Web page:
Finally, this second wave of data also showed that adolescents who were satisfied with the contact they were having with their birthmothers had positive feelings toward them, felt the contact contributed positively to their identity formation, and had a desire to meet other birth relatives. Those who were not satisfied with their contact overwhelmingly wanted more contact, and felt gratitude toward their birthmother for the adoption plan. Those adolescents who were not satisfied because there was no contact with their birthmother had negative feelings toward their birthmother because the birthmother had not tried to contact them, very much wanted contact, and often had made unsuccessful attempts to contact her. Finally, the smallest group consisted of adolescents who were satisfied with no contact. These adolescents generally felt their adoption status was unimportant, often because their family did not discuss the subject. They also felt fortunate to be adopted, but did not connect this to feelings of gratitude toward their birthmothers, and did not feel contact was necessary. They also had negative associations about what contact with their birthmother would be like.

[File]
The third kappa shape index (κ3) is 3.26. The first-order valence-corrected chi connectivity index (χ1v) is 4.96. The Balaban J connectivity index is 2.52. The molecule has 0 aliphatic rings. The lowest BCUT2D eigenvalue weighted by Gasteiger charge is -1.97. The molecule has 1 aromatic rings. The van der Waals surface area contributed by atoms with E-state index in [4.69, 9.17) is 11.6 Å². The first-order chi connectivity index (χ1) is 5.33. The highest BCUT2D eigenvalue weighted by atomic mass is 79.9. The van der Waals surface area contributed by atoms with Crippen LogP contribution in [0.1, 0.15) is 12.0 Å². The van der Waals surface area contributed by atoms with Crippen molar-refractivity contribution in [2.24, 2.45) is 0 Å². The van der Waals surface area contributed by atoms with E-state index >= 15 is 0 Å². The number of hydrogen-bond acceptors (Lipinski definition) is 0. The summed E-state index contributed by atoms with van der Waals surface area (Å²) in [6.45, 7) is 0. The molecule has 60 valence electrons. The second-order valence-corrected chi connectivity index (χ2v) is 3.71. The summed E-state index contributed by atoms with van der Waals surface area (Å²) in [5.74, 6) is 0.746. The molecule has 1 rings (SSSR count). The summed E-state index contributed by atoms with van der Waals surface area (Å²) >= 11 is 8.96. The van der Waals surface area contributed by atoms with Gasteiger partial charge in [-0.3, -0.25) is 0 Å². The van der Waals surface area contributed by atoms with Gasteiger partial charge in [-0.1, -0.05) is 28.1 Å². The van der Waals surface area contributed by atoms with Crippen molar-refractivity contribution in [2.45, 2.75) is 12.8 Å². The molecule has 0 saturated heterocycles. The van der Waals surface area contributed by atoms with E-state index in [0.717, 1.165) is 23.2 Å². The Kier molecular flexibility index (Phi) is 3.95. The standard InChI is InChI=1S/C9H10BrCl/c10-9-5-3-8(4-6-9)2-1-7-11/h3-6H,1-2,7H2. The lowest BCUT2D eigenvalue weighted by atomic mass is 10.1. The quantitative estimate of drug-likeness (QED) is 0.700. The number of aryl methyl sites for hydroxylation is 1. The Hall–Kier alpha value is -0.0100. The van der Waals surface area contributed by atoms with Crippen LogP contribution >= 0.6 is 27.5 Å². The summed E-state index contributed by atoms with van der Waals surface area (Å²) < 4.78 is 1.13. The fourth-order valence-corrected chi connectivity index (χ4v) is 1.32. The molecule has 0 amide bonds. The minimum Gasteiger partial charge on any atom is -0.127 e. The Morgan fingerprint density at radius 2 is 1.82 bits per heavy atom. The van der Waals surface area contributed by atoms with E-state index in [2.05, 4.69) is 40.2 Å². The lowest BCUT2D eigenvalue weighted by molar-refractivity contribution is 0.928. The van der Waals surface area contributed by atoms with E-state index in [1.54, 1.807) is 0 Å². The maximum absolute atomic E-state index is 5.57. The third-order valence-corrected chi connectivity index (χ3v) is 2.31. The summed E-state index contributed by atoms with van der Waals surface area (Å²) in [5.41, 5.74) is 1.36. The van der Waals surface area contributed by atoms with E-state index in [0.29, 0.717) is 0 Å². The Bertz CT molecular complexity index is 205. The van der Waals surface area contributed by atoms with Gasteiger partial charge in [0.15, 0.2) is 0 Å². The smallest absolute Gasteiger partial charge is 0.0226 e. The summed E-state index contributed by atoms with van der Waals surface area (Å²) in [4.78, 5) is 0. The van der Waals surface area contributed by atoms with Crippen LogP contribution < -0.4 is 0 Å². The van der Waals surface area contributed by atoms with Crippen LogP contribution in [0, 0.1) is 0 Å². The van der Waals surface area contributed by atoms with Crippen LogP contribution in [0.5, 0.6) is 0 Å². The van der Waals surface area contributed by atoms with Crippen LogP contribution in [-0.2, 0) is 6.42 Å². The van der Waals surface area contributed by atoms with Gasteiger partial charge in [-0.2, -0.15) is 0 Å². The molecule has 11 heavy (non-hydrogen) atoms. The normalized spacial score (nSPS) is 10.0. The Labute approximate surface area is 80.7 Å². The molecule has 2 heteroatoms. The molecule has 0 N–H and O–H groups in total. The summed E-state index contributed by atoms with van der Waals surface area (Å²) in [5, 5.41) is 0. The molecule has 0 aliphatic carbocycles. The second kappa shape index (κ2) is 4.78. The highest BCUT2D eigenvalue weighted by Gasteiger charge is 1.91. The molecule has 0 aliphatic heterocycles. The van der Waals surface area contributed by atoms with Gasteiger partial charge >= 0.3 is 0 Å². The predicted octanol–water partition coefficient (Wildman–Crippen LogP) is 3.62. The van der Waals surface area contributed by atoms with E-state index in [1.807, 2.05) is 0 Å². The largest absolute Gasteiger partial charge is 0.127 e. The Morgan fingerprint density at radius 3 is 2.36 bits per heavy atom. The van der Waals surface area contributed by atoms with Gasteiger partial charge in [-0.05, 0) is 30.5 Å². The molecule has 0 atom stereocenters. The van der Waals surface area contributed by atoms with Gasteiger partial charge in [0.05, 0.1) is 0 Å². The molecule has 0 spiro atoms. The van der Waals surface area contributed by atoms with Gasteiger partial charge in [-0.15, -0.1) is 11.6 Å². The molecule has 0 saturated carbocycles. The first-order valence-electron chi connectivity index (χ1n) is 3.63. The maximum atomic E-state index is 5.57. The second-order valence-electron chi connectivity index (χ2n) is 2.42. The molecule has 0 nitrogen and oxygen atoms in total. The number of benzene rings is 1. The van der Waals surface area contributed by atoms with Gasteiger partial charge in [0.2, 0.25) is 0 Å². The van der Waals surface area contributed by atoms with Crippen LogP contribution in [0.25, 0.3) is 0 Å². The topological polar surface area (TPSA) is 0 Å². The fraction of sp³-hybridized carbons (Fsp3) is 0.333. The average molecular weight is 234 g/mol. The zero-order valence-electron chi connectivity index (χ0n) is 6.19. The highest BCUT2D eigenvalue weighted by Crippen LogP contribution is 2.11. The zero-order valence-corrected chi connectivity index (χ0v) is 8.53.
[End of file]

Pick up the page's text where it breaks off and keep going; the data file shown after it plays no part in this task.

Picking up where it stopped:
Research Method: The MTARP is a large-scale longitudinal mixed methods study that has completed two waves. As the total population of families in open, semi-open, and closed adoptions is unknown, the researchers developed an innovative sampling technique intended to minimize the impact of a non-random sample. They contacted 35 adoption agencies that facilitated voluntary infant adoptions with all three levels of openness. Each agency then stratified their total population so that the researchers could randomly select a representative sample of families for each level of openness.